Youth Radio makes waves in Oakland

Wendy Medina,
Copy Editor

As an avid wanderer of the city of Oakland, many times I have walked past a swanky-looking structure on Broadway that reminded me of the San Francisco offices on Market Street. The “Youth Radio” sign that hung over the entrance never proved enticing enough for me to inquire more because, like the SF-based offices I’ve come across, I figured you had to have substantial experience in the music business or at least some sort of degree suitable to operate radio material.

It wasn’t until Shyra Gums, one of my classmates who worked at Youth Radio provided our class with an opportunity to tour the facility, that my fascination solidified.

Upon entering into the first floor, I was instantly immersed in a relaxed workspace with a couple of high school students bumping music and working on Macs. Pimped out conference and interview rooms were set up with what looked like the latest sound equipment, and a mixing room embellished with thousands of vinyls. A chill atmosphere reverberated throughout the entire building, on the same wavelength as the on-air hip-hop broadcasting that could be heard on every floor, through the stairwell and the basement.

YR broadcasts online, through podcasts and other media outlets like NPR and KQED.

Throughout the tour, Gums told us about her involvement in YR, which began when she was a junior in high school, when she was introduced by a friend. She ascended to the title of communications project associate, which deals with marketing and managing social media, as well as a youth advisory board member. This creative platform has opened performance, networking, traveling and leadership opportunities, as well as other potential job positions from different companies and organizations for Gums. “[It also provided] the opportunity to help me get into college, and find [communications as] my major I wanted to study,” she said.

Youth Radio’s roots started in Berkeley in 1993 by award-winning journalist Ellin O’Leary and was created to facilitate the youth in finding their way to the proper education and career paths that correlate with their passions. It was “during a period of heightened youth violence and homicide [that] Youth Radio was established as an outlet for Bay Area youth to process their experiences and provide an alternative perspective to the prevailing media dialogue,” according to their website.

In 2007, YR relocated to the Broadway Street office where it now resides. Having flourished into Youth Media International, YR receives funding from many individual donors as well as major corporations such as The Kaiser Foundation, National Science Foundation, the Gap Foundation and many other sizable partners.

Prior to my visit, I had never been in a recording studio and standing there was surreal, especially knowing Lil B once graced Youth Radio with his presence, as well as others like Nick Cannon, IAMSU!, T.I., Dr. Cornell West, Brad Pitt and Josh Johnson. We even got a chance to chat with a legend — DJ Fuze, the DJ of  the rap group Digital Underground, which was responsible for launching Tupac Shakur’s career. A veteran in his own right, DJ Fuze continues to spin at clubs around Oakland and teaches DJ classes at Youth Radio.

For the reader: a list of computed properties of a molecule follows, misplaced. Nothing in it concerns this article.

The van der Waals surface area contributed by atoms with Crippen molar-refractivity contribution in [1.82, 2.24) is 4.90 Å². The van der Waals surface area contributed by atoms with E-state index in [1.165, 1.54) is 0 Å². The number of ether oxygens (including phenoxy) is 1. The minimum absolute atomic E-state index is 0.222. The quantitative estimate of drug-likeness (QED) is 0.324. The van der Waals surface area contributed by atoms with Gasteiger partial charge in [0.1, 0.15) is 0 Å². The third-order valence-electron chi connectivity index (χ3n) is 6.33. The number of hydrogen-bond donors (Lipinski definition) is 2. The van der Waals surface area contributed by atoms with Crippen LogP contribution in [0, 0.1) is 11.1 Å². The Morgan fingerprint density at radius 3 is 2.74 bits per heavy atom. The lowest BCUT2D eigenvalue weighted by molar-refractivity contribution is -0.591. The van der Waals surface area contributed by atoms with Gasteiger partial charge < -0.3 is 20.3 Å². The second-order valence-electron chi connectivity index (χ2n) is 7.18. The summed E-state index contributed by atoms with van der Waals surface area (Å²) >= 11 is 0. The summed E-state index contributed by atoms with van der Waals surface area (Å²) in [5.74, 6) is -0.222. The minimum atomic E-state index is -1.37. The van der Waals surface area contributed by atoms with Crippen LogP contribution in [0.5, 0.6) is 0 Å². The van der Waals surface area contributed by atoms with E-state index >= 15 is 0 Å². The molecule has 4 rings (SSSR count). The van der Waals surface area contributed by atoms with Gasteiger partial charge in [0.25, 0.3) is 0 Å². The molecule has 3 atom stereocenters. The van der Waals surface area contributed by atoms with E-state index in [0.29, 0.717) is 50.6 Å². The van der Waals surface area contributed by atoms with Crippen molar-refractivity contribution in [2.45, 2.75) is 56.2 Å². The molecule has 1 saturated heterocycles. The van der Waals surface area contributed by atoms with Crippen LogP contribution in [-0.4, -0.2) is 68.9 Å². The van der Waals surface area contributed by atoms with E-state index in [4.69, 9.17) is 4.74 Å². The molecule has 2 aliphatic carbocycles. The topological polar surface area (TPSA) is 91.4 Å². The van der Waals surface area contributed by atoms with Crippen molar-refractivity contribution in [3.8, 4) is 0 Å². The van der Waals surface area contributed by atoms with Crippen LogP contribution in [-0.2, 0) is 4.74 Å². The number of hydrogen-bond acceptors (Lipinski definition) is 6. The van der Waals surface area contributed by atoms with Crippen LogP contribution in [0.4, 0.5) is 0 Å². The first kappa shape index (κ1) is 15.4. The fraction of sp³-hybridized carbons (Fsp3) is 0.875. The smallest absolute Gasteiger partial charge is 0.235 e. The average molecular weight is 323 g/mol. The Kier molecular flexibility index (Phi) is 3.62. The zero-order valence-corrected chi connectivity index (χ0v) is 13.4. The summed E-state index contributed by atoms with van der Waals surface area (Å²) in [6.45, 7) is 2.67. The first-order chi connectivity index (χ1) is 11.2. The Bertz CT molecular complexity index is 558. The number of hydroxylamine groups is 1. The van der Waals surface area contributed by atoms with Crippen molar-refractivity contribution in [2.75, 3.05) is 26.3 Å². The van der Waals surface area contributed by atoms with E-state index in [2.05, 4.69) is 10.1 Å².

Digital media and production, journalism, fine arts, peer teaching, performing arts promotion, program development, culinary arts — really anything that has to do with creative expression — are the fields of work available to the youth. Youth Radio works with teenagers to help them achieve their dreams by building their skills and experience through a safe haven of sorts. Something I noticed was the ambience of empowerment these kids get from the mentors and other industry professionals working behind the scenes; be it working side by side, displaying their awards, pictures and art on the walls, and the overall sense of community that couldn’t be mistaken.

“The heart of its pioneering efforts is to train young people from under-resourced public schools, community-based organizations, group homes and juvenile detention centers in broadcast journalism, media production and cutting-edge technology,” according to Public Radio Exchange.

Through this healthy and powerful medium of expression to voice their perspectives, Oakland teens essentially begin on their careers by acquiring the connections and know-how to delve into the world of music, video production, web design and the array of other fields that are branched to radio.

O’Leary’s previous experience and legacy within broadcasting agencies have also provided additional possibilities for the youth of the organization. YR recently became the official youth desk of NPR. Through the initial steps of reaching out and pitching stories to platforms like NPR, KQED, and PBS, lends the chance “to continue conversations with the staff at those media platforms and to continue those collaborative relationships,” said Gums.

After the tour, I couldn’t help but think the next G-Eazy was amongst the mix. Gums herself is a rapper with two mixtapes under rapper name Shy’an G, recorded at YR, and has even been featured on Thizzler on the Roof, a Bay Area hip-hop and rap media source. It was inspiring to see all these youth working on something with so much passion, because I know first hand how important and life-saving creative outlets are.

Youth Radio’s Remix Your Life, an artistic creation and performance program, puts together a showcase that participates in Oakland’s First Friday event, during general programming of the session. The next show will be on August’s First Friday, right next door to Youth Radio, at the Youth Radio Arts Venue.